All The Important Stuff From Microsoft Build 2015

All The Important Stuff From Microsoft Build 2015

Microsoft’s Build 2015 developer conference has kicked off today, bringing a host of news about Windows 10 and its developer tools. Here are all the key developments in one handy wrap-up. Just when will Windows 10 get its official release?

Picture: Stephen Lam/Getty Images

No Confirmed Windows 10 Release Date Yet

We’ve long known Microsoft was due to release the final version of Windows 10 before the end of the (US) summer, and some evidence suggests as soon as July. It was speculated that Microsoft might use Build to name an official release date, but that didn’t happen in the first keynote. We may not have to wait long to find out, however. There’s a second keynote tomorrow, and the next likely announcement target after that is Microsoft Ignite (the successor conference to TechEd), which takes place in Chicago next week.

Microsoft Edge Is Project Spartan

Project Spartan, the successor to Internet Explorer, now has an official name: Microsoft Edge. Edge will be the default browser in Windows 10; companies who need Internet Explorer features (yes, they exist) will need to install it separately. There will also be developer tools designed to make it easy to move existing Chrome extensions onto Edge.

Developer Tools For Moving Android And iOS To Windows

Microsoft is going to roll out four new software development kits (SDK) to encourage the building of Windows 10 apps. The two most exciting additions are tools designed to make it easy to migrate existing Android Java/C++ and iOS Objective C apps directly to Windows — a tacit acknowledgement that developers don’t want to have to maintain wildly different code bases for multiple platforms, and that Windows Phone is often a distant third choice. There will also be tools to migrate existing .NET and Win32 apps into the “modern” Windows 10 platform, and to convert web-based apps into standalone Windows 10 apps. Those tools should be available to download today.

Visual Studio Code


Also added to the developer toolkit: Visual Studio Code, a basic free development environment that will run across Windows, Mac and Linux. It’s essentially a stripped-down version of Visual Studio, but if nothing else it underlines that Microsoft really isn’t a Windows-only shop these days. Versions of the .NET Core which can run on Azure in Linux and OS X were also demonstrated.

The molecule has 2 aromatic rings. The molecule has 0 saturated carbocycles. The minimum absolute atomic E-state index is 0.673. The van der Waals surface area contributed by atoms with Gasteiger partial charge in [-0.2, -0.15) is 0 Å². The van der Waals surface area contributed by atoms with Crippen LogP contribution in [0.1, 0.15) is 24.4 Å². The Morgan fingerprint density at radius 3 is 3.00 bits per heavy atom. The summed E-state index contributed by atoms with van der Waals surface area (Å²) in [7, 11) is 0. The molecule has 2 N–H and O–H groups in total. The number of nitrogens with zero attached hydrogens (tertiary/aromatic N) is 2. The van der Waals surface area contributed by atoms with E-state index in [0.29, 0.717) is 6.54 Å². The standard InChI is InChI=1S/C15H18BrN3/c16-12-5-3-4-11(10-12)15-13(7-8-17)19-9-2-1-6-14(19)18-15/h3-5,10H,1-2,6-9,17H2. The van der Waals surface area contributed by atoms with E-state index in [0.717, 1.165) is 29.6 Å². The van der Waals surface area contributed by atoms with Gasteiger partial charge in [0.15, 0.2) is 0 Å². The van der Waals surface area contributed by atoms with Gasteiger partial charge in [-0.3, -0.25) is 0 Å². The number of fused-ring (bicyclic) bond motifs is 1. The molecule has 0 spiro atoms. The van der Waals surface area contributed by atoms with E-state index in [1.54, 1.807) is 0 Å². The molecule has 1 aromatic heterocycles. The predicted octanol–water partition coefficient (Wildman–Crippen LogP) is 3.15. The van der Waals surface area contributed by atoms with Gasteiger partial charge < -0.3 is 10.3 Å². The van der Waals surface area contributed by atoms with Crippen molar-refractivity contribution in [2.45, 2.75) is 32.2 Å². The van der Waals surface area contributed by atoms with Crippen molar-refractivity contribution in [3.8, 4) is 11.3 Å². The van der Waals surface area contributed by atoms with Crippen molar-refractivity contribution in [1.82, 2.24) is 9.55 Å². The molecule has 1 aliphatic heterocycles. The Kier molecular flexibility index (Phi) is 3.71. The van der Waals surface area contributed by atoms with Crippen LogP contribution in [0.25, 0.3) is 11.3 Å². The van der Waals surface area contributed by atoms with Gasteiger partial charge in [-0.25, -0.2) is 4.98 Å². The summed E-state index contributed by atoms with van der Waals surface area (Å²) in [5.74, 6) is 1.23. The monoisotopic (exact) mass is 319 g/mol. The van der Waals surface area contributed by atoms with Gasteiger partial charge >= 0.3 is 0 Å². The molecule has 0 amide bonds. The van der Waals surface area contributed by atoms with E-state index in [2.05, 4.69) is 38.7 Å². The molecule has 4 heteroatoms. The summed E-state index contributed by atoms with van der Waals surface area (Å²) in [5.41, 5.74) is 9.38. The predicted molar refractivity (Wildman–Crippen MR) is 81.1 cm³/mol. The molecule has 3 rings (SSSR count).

Continuum And Cortana

The Windows 10 Continuum option will allow Windows 10 phones to access Windows 10 desktop apps. (We’ve previously seen Continuum used to switch Windows 10 devices between desktop and tablet mode, depending on how they are being used.)


There were also more demonstrations of Cortana, Microsoft’s voice assistant, which can be tightly integrated with other apps — letting you send a message directly from within Viber without actually having to open Viber up, for instance.

New Windows Store Payment Options

The Windows Store is going to offer payment options via carrier billing — so you pay for apps as part of your phone bill — as well as the ability to support purchase orders from larger businesses. There will also be new options to make it easier to pay for recurring subscriptions.

More HoloLens Demonstrations

Microsoft used Build to further showcase the HoloLens virtual reality technology it first showed off earlier this year. Windows 10 apps will be able to run within Windows Holographic, so you could see different app screens on different locations around the room when wearing a HoloLens viewer. It looked impressive, but a note of caution: it’s likely that most of the HoloLens features won’t be in the first Windows 10 release, but will be added in subsequent updates.

Office API Extensions


One of the more discussed demos online was the ability to request an Uber from within Outlook, demonstrating the ability to call cross-platform APIs from within Office 2016 apps. Office has long offered API access, but it has generally been a Windows-only proposition.

New Azure Big Data Tools

New Azure tools announced at Build 2015 include Azure Data Lake, which can support data pools of up to one petabyte. Microsoft has been talking up the “data lake” concept since mid-last year. Microsoft also previewed Azure SQL Data Warehouse, a broad-scale data warehousing platform that runs in the cloud.


  • “companies who need Internet Explorer features (yes, they exist) will need to install them separately.”

    Not meaning to be Debbie downer…but that includes a very large amount of corporate entities, and software developers who design applications for specific browsers – commonly IE in most companies.

    I feel this might be a bit of a bottleneck for companies thinking about moving over to Windows 10, however I suppose they can just roll out IE separately, or implement Enterprise Mode or similar in Edge.

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